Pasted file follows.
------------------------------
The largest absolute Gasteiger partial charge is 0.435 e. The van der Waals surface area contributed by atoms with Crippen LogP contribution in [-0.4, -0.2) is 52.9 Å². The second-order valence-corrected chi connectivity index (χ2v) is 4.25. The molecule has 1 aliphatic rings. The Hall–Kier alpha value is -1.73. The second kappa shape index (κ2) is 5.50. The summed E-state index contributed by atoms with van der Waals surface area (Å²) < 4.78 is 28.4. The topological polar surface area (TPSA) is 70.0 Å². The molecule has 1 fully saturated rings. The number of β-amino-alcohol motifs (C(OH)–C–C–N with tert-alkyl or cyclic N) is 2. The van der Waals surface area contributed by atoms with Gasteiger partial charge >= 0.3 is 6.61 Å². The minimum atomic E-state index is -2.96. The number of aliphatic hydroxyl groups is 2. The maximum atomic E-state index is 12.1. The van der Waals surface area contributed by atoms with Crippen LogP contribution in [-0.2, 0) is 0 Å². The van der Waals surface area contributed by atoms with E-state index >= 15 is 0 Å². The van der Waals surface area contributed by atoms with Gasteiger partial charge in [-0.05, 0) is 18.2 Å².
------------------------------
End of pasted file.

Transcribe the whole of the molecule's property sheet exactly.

The largest absolute Gasteiger partial charge is 0.435 e. The van der Waals surface area contributed by atoms with Crippen LogP contribution in [-0.4, -0.2) is 52.9 Å². The second-order valence-corrected chi connectivity index (χ2v) is 4.25. The molecule has 1 aliphatic rings. The Hall–Kier alpha value is -1.73. The second kappa shape index (κ2) is 5.50. The summed E-state index contributed by atoms with van der Waals surface area (Å²) < 4.78 is 28.4. The topological polar surface area (TPSA) is 70.0 Å². The molecule has 1 fully saturated rings. The number of β-amino-alcohol motifs (C(OH)–C–C–N with tert-alkyl or cyclic N) is 2. The van der Waals surface area contributed by atoms with Gasteiger partial charge >= 0.3 is 6.61 Å². The minimum atomic E-state index is -2.96. The number of aliphatic hydroxyl groups is 2. The maximum atomic E-state index is 12.1. The van der Waals surface area contributed by atoms with Crippen LogP contribution in [-0.2, 0) is 0 Å². The van der Waals surface area contributed by atoms with E-state index >= 15 is 0 Å². The van der Waals surface area contributed by atoms with Gasteiger partial charge in [-0.05, 0) is 18.2 Å².